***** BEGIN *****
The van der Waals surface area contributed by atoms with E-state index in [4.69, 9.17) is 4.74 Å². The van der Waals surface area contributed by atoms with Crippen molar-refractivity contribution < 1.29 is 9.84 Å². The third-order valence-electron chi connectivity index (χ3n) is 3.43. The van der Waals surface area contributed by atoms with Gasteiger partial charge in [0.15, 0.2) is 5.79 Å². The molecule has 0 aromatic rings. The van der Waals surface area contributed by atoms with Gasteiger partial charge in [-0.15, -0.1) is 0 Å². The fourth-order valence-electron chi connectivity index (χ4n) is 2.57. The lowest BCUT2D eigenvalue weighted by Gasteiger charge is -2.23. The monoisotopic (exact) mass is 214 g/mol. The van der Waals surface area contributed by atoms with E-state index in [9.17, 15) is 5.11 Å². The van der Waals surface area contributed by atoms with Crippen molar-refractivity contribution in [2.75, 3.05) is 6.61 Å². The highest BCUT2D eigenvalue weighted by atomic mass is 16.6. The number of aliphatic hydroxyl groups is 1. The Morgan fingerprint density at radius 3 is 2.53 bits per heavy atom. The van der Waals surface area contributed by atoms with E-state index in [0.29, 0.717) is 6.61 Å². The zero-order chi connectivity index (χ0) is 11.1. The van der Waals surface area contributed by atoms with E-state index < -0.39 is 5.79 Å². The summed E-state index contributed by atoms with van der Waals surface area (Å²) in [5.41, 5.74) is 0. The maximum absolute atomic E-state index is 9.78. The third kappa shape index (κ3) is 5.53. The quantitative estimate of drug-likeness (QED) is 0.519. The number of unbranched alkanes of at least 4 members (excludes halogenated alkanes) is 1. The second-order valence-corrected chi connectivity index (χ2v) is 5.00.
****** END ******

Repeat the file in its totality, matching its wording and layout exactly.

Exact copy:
The van der Waals surface area contributed by atoms with E-state index in [4.69, 9.17) is 4.74 Å². The van der Waals surface area contributed by atoms with Crippen molar-refractivity contribution < 1.29 is 9.84 Å². The third-order valence-electron chi connectivity index (χ3n) is 3.43. The van der Waals surface area contributed by atoms with Gasteiger partial charge in [0.15, 0.2) is 5.79 Å². The molecule has 0 aromatic rings. The van der Waals surface area contributed by atoms with Gasteiger partial charge in [-0.15, -0.1) is 0 Å². The fourth-order valence-electron chi connectivity index (χ4n) is 2.57. The lowest BCUT2D eigenvalue weighted by Gasteiger charge is -2.23. The monoisotopic (exact) mass is 214 g/mol. The van der Waals surface area contributed by atoms with E-state index in [9.17, 15) is 5.11 Å². The van der Waals surface area contributed by atoms with Crippen molar-refractivity contribution in [2.75, 3.05) is 6.61 Å². The highest BCUT2D eigenvalue weighted by atomic mass is 16.6. The number of aliphatic hydroxyl groups is 1. The Morgan fingerprint density at radius 3 is 2.53 bits per heavy atom. The van der Waals surface area contributed by atoms with E-state index in [0.29, 0.717) is 6.61 Å². The zero-order chi connectivity index (χ0) is 11.1. The van der Waals surface area contributed by atoms with E-state index < -0.39 is 5.79 Å². The summed E-state index contributed by atoms with van der Waals surface area (Å²) in [5.41, 5.74) is 0. The maximum absolute atomic E-state index is 9.78. The third kappa shape index (κ3) is 5.53. The quantitative estimate of drug-likeness (QED) is 0.519. The number of unbranched alkanes of at least 4 members (excludes halogenated alkanes) is 1. The second-order valence-corrected chi connectivity index (χ2v) is 5.00.